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As Russia approaches a debt default, concern has turned to global contagion.

by Seerat Fayaz   ·  March 14, 2022   ·  

#edgeforex #market #trading #forex #russia #debt #contagion #golbal #monetary #ratings #default #ukraine #cryptocurrency #bitcoin

  • According to ratings agencies and international bodies, Russia is on the verge of defaulting on its debt, but economists do not see a global contagion effect on the horizon. 
  • Kristalina Georgieva, Managing Director of the International Monetary Fund, said on Sunday that sanctions imposed by Western governments on Russia in response to its invasion of Ukraine would cause a sharp recession this year. She went on to say that the IMF no longer considers a Russian sovereign debt default to be a “improbable event.” 
  • Last week, World Bank Chief Economist Carmen Reinhart warned that Russia and its ally Belarus were “dangerously close” to defaulting on debt repayments. 
  • Despite the high risk of default, a wider financial crisis in the event of a Russian default was deemed unlikely for the time being, with global banks’ $120 billion exposure to Russia being deemed “not systematically relevant.” 
  • However, some banks and investment firms may suffer disproportionately. According to the Financial Times, US fund manager Pimco began the year with $1.1 billion of exposure to credit default swaps — a type of debt derivative — on Russian debt.
  • The Russian government has a number of key payment dates coming up, the first of which is a $117 million payment of eurobond coupons denominated in US dollars on Wednesday.
  • Last week, Fitch downgraded Russia’s sovereign debt to a “C” rating, indicating that “a sovereign default is imminent.” 
  • S&P Global Ratings also downgraded Russia’s foreign and local currency sovereign credit ratings to “CCC-,” citing Moscow’s efforts to mitigate the unprecedented barrage of sanctions imposed by the US and its allies as “likely substantially increasing the risk of default.” 
  • The Russian government has a number of key payment dates coming up, the first of which is a $117 million payment of eurobond coupons denominated in US dollars on Wednesday.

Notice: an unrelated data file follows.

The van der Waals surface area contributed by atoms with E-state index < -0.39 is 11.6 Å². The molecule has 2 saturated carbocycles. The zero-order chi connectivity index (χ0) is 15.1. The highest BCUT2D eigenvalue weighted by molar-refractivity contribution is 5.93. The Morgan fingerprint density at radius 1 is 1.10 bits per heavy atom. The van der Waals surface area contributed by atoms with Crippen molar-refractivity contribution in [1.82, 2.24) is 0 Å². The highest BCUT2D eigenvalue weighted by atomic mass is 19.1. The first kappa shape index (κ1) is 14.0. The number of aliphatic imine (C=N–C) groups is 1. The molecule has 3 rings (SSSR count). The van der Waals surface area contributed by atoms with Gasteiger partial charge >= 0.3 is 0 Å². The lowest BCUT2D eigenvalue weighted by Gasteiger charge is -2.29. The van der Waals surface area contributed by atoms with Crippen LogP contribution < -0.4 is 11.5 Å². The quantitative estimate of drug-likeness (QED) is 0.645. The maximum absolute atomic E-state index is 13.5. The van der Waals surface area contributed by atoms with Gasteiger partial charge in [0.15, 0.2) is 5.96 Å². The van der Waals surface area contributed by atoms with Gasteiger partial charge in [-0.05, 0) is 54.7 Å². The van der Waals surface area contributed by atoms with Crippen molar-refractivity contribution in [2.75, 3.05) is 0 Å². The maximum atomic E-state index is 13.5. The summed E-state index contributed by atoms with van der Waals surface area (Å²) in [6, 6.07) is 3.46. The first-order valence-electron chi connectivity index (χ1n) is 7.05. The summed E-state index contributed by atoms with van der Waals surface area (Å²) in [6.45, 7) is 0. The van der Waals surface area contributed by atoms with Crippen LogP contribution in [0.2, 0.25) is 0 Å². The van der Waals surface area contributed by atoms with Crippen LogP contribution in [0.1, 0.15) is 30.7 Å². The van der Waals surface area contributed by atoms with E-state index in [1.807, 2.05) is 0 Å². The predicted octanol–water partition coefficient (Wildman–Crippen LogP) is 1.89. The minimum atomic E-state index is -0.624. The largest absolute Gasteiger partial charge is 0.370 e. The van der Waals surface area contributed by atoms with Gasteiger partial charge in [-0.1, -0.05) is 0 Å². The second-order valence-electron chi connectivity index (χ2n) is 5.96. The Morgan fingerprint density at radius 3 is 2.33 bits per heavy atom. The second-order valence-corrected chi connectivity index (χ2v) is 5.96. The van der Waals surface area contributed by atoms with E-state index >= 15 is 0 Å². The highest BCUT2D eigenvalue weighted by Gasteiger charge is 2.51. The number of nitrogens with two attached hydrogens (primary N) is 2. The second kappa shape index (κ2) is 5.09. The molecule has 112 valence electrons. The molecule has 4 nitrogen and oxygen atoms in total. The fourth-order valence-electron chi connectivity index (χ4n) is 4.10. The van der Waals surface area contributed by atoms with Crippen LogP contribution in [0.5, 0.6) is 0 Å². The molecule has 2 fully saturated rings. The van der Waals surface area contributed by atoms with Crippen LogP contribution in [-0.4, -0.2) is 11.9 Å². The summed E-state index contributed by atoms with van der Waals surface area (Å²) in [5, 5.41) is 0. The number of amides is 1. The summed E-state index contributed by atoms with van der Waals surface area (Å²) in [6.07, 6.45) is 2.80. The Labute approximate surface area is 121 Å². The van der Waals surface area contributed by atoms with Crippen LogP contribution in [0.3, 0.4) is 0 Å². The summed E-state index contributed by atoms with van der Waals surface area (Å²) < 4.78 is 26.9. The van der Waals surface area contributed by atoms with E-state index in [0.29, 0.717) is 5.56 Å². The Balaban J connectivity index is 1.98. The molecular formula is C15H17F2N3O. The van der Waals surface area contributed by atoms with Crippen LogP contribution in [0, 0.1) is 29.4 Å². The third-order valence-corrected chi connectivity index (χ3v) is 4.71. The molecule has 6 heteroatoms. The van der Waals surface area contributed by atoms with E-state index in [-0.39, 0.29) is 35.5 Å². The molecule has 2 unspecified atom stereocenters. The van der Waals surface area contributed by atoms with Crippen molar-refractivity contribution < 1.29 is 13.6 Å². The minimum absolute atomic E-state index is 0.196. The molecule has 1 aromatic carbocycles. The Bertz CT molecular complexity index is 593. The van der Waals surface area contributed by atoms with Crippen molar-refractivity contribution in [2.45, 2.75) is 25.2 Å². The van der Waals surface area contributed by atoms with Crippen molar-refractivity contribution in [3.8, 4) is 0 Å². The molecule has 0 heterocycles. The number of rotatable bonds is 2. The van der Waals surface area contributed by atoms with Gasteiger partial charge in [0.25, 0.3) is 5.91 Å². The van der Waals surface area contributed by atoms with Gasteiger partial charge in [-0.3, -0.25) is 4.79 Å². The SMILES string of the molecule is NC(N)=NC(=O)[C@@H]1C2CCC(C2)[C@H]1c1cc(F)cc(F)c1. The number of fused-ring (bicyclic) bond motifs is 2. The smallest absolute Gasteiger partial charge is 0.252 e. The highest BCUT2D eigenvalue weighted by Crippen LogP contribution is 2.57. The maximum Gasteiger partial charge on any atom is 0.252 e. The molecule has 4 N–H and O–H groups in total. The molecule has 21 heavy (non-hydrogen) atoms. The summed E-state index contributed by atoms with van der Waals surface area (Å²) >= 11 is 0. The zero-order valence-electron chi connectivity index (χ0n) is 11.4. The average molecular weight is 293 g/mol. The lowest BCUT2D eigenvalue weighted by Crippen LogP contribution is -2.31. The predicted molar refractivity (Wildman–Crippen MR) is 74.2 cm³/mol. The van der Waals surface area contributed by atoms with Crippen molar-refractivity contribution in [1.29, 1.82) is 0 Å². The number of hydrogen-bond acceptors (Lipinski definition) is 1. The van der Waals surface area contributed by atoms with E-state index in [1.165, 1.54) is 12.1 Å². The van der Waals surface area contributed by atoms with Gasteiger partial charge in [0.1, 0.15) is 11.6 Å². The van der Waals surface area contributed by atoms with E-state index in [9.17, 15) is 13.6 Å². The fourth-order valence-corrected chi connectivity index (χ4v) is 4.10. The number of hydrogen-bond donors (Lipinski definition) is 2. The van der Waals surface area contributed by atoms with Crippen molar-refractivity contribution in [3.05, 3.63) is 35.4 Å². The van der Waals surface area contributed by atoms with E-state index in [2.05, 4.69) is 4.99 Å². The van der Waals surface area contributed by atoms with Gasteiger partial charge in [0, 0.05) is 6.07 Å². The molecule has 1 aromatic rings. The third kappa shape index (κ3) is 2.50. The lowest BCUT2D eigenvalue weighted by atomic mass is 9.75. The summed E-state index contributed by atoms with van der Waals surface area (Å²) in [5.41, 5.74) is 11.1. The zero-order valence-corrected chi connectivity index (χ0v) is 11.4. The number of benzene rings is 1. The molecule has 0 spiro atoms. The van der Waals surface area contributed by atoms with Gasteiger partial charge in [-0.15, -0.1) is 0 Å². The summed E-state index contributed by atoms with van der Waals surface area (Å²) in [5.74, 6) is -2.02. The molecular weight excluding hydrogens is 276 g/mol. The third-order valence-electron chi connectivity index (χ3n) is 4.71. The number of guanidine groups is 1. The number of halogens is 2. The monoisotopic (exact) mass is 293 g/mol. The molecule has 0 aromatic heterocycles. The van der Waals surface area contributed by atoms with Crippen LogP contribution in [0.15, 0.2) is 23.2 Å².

• Last week, Fitch downgraded Russia’s sovereign debt to a “C” rating, indicating that “a sovereign default is imminent.”
  • Russia’s military conflict with Ukraine prompted a new round of G7 government sanctions, including ones targeting the Central Bank of Russia’s (CBR) foreign exchange reserves; this has rendered a large portion of these reserves inaccessible, undermining the CBR’s ability to act as a lender of last resort and undermining what had been – until recently – Russia’s standout credit strength: its net external liquidity position. Moody’s downgraded Russia’s credit rating to the second-lowest tier earlier this month, citing the same central bank capital controls that are likely to impede payments in foreign currencies, resulting in defaults.
  • Following a slew of Western sanctions imposed in 2014 in response to its annexation of Crimea, Moscow took steps to shore up its financial position. 
  • The government ran consistent budget surpluses and sought to reduce both its debts and its reliance on the US dollar. 
  • The accumulation of substantial foreign exchange reserves was intended to mitigate against the depreciation of local assets, but recent sanctions effectively froze reserves of dollars and euros. Meanwhile, the Russian ruble has reached new lows.
  • To mitigate the resulting high exchange rate and financial market volatility, as well as to preserve remaining foreign currency buffers, Russia’s authorities have enacted capital-control measures, which we understand could prevent nonresident government bondholders from receiving interest and principal payments on time. 
  • Russian Finance Minister Anton Siluanov said Monday that Russia will use its Chinese yuan reserves to pay the coupon on a sovereign eurobond issue in foreign currency on Wednesday. 
  • The payment could be made in rubles if the payment request is rejected by western banks, which Moscow would regard as fulfilling its foreign debt obligations.

• Although any upcoming payment defaults would be symbolic – Russia has not defaulted since 1998 – Deutsche Bank economists noted that non-payments will likely trigger a 30-day grace period granted to issuers before defaults are officially triggered. 

• Thirty days still gives time for a negotiated end to the war, so this is probably not the time to see where the full stresses in the financial system may reside.

With news or write downs, there has already been a significant mark to market loss. However, it is clear that this is an important storey to follow.

Since the imposition of a web of sanctions on central banks and financial institutions, trading in Russian debt has largely ceased, with government restrictions and actions taken by investors and clearing exchanges freezing most positions. 

Russian hard currency sovereign securities are indicated at 10 – 30 cents on the dollar and are expected to remain there. 

 Bhatia suggested that the key macroeconomic risk arising from the Ukraine conflict is energy prices, but the spillover pressure to global credit markets will be “relatively muted,” with recent volatility across asset classes continuing. 

However, given that Russian securities have been repriced to default levels, we believe that the immediate impact is over. 

Debates about the economic consequences and central bank responses will now take centre stage.

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